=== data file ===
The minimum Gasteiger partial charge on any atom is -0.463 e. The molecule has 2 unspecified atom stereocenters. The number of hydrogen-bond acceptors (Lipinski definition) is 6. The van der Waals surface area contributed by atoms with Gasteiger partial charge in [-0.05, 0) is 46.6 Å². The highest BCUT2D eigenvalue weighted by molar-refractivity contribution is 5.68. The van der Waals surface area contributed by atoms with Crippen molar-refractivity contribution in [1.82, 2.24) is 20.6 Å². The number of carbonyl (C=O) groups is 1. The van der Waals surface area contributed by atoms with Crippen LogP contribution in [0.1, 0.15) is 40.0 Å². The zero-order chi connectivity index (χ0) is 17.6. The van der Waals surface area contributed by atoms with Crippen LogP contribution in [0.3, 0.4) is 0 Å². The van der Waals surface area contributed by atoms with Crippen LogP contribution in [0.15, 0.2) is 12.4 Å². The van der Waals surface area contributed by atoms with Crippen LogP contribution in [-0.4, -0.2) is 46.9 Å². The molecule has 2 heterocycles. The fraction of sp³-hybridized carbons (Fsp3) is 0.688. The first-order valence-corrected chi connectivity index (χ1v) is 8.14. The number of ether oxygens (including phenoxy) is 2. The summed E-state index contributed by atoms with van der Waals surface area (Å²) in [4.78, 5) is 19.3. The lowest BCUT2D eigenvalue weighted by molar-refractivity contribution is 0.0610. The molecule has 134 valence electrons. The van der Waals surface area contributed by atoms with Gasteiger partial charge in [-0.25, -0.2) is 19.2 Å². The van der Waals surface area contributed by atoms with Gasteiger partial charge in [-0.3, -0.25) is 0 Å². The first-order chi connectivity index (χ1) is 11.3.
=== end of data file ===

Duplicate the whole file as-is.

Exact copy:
The minimum Gasteiger partial charge on any atom is -0.463 e. The molecule has 2 unspecified atom stereocenters. The number of hydrogen-bond acceptors (Lipinski definition) is 6. The van der Waals surface area contributed by atoms with Gasteiger partial charge in [-0.05, 0) is 46.6 Å². The highest BCUT2D eigenvalue weighted by molar-refractivity contribution is 5.68. The van der Waals surface area contributed by atoms with Crippen molar-refractivity contribution in [1.82, 2.24) is 20.6 Å². The number of carbonyl (C=O) groups is 1. The van der Waals surface area contributed by atoms with Crippen LogP contribution in [0.1, 0.15) is 40.0 Å². The zero-order chi connectivity index (χ0) is 17.6. The van der Waals surface area contributed by atoms with Crippen LogP contribution in [0.3, 0.4) is 0 Å². The van der Waals surface area contributed by atoms with Crippen LogP contribution in [0.15, 0.2) is 12.4 Å². The van der Waals surface area contributed by atoms with Crippen LogP contribution in [-0.4, -0.2) is 46.9 Å². The molecule has 2 heterocycles. The fraction of sp³-hybridized carbons (Fsp3) is 0.688. The first-order valence-corrected chi connectivity index (χ1v) is 8.14. The number of ether oxygens (including phenoxy) is 2. The summed E-state index contributed by atoms with van der Waals surface area (Å²) in [4.78, 5) is 19.3. The lowest BCUT2D eigenvalue weighted by molar-refractivity contribution is 0.0610. The molecule has 134 valence electrons. The van der Waals surface area contributed by atoms with Gasteiger partial charge in [-0.25, -0.2) is 19.2 Å². The van der Waals surface area contributed by atoms with Gasteiger partial charge in [-0.3, -0.25) is 0 Å². The first-order chi connectivity index (χ1) is 11.3.